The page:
Closer Look at the Affordable Housing Bonus Program
The Affordable Housing Bonus Program does not incentivize development that will benefit San Francisco residents who are being pushed out. Here are three reasons why.
Whether developers opt for the state-proposed bonus program or the local bonus program (the Affordable Housing Bonus Program), developers who build 70-87% luxury housing should not be rewarded. While the Affordable Housing Bonus Program is substantially better than the state-proposed bonus program, it is not enough. Developers play a critical role in developing affordable housing and healthy communities. We don’t need developments with 70-87% luxury housing. We need truly affordable housing, which will benefit all San Francisco residents.
The affordable housing that is being incentivized with the Affordable Housing Bonus Program is notoriously difficult to enforce. While 30% affordable housing will be required of developers, there is a very low chance that these BMR units will remain BMR units in perpetuity, especially when there is so much to gain by evading these rules. The Affordable Housing Bonus Program naively does not acknowledge these difficulties and instead, insists that BMR units are better than expanding rent-control protections. We need better mechanisms to hold developers and landlords accountable, and these mechanisms do not exist yet - any density bonus program should acknowledge and attempt to combat these obstacles.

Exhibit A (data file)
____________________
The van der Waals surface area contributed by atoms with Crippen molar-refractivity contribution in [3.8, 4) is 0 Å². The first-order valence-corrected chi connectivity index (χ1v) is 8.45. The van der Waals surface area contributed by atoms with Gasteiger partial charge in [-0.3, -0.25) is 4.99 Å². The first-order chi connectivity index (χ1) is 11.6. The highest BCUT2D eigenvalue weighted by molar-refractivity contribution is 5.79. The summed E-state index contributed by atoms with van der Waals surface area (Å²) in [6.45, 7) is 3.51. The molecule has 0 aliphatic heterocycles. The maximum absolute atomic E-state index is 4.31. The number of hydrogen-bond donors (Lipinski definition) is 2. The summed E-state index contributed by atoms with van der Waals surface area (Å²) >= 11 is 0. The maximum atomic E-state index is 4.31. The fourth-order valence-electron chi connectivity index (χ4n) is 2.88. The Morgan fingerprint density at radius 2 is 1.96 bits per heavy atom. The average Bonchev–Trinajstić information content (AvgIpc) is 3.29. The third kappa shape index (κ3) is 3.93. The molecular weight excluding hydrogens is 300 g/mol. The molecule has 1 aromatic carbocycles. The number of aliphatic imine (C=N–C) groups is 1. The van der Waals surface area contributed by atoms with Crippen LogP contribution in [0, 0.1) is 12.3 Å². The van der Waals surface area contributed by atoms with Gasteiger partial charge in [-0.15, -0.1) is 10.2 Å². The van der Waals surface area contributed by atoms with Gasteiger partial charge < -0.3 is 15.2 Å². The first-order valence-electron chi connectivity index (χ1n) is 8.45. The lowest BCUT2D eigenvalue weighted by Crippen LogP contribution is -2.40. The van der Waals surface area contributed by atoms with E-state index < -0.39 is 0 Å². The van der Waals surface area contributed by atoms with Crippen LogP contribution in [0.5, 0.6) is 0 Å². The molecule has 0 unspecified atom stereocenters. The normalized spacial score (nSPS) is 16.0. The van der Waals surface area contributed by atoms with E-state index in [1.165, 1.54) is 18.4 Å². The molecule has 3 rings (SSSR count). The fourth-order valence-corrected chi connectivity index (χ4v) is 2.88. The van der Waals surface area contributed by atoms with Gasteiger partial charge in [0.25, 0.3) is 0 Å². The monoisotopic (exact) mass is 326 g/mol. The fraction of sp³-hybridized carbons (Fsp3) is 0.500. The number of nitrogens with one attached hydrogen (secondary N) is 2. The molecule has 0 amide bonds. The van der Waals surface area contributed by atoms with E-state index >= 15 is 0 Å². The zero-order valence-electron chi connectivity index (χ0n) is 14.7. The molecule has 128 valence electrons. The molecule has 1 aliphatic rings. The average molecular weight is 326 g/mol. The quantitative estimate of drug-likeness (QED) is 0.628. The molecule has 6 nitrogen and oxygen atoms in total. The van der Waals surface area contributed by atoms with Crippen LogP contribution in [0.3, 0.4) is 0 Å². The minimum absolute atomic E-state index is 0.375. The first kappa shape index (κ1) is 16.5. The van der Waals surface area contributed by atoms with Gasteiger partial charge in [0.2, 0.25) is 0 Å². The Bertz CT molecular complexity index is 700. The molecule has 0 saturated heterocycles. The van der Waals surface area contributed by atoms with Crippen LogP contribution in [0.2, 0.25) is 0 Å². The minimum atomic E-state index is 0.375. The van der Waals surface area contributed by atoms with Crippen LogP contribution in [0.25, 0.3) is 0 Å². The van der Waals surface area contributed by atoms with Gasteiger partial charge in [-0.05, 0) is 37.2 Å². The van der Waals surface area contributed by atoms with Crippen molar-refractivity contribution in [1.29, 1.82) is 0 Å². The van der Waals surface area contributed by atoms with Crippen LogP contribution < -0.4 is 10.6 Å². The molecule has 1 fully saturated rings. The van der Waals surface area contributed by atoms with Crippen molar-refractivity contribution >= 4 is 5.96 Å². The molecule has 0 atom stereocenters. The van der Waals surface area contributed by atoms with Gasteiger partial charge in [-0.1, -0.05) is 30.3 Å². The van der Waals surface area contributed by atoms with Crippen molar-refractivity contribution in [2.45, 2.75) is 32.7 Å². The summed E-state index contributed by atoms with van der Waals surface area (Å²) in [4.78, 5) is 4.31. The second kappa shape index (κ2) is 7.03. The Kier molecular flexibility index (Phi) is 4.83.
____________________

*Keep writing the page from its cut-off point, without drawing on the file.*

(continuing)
In addition, the city claims that this program will not displace current San Francisco residents because developers will choose to only build on 250 soft sites out of the 30,000 parcels on the map. While developers could choose to build on the soft sites, developers could also choose to build on the other 29,750 parcels and developers would still be rewarded for doing so. If the city wanted to keep San Francisco residents in the city, the city would not provide additional incentives to evict inhabitants of any parcel on the map.
If done right, density bonus programs have the potential to be powerful tools in city planning. Developers in San Francisco should only be rewarded with incentives if they are creating housing that San Francisco residents can afford, in ways that can be enforced, and without destroying any currently inhabited sites. Otherwise, developers will be compensated for being minimally accountable for the housing crisis. San Francisco residents will continue to be pushed out of the city while developers are rewarded with increased profits.